# AI solution for JavaScript Coding Question on BFE.dev

25. Reorder array with new indexes

One possible solution to reorder the array with new indexes is to iterate over the array and for each element, swap it with the element at the corresponding new index. We can mark the indices that have been swapped by negating their values, so that we don't double-swap them.

Here's how the code can look like:

`function reorderArrayWithNewIndexes(A, B) { // Mark the indices that have been swapped by negating their values for (let i = 0; i < A.length; i++) { let j = B[i]; while (j >= 0) { let temp = A[i]; A[i] = A[j]; A[j] = temp; B[i] = -1 * (j + 1); // mark as swapped j = B[j]; // follow the chain of swaps } } // Fix the sign of the swapped indices for (let i = 0; i < B.length; i++) { B[i] = -1 * (B[i] + 1); }}`

This function modifies the `A`

array in place, and assumes that `B`

contains valid indices for all elements of `A`

. The first loop iterates over the array and swaps each element with its corresponding new index, following a chain of swaps if necessary. The second loop fixes the sign of the swapped indices, so that `B`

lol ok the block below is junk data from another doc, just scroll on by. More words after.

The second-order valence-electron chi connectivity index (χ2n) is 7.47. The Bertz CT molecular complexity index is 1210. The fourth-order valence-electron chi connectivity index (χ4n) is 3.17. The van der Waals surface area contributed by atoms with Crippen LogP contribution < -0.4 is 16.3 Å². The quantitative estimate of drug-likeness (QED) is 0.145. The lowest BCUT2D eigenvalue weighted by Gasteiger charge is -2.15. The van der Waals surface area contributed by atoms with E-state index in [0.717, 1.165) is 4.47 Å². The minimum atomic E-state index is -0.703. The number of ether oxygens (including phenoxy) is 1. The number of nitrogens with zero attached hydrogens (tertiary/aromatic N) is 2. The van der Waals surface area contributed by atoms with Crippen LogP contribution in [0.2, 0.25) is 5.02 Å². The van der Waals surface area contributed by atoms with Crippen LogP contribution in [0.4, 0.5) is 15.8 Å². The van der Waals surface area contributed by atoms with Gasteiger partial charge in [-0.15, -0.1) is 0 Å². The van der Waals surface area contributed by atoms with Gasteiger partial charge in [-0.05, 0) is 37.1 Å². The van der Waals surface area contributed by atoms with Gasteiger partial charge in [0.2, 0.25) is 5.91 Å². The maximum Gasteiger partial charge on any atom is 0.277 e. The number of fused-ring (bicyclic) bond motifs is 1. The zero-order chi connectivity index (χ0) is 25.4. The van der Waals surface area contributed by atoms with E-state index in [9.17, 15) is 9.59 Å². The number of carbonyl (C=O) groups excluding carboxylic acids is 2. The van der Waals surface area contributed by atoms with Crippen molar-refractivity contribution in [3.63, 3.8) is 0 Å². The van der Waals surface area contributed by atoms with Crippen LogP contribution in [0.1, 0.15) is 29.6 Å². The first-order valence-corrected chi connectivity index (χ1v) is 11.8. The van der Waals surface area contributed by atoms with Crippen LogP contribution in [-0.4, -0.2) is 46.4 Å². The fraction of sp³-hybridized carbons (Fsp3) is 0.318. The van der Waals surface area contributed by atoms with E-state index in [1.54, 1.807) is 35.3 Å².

corresponds to the new ordering of `A`

.

To solve the follow-up question with `O(1)`

space, we can use a similar algorithm but instead of negating the indices, we encode the original and new values in a single integer. Since the values in `A`

are in the range `[0, A.length)`

, and the indices in `B`

are also in the same range, we can use the fact that a single integer can encode two values in binary using bitwise operations.

Here's how the modified code can look like:

`function reorderArrayWithNewIndexes(A, B) { // Encode the original and new values in a single integer const n = A.length; for (let i = 0; i < n; i++) { A[i] += (B[B[i]] % n) * n; } // Decode the new ordering from the encoded values for (let i = 0; i < n; i++) { A[i] = Math.floor(A[i] / n); }}`

This function also modifies the `A`

array in place, and assumes that `B`

contains valid indices for all elements of `A`

. The first loop encodes the original and new values of each element of `A`

in a single integer, so that we can perform an in-place reordering without using extra space. The second loop decodes the new ordering from the encoded values, so that `A`

corresponds to the new ordering specified by `B`

.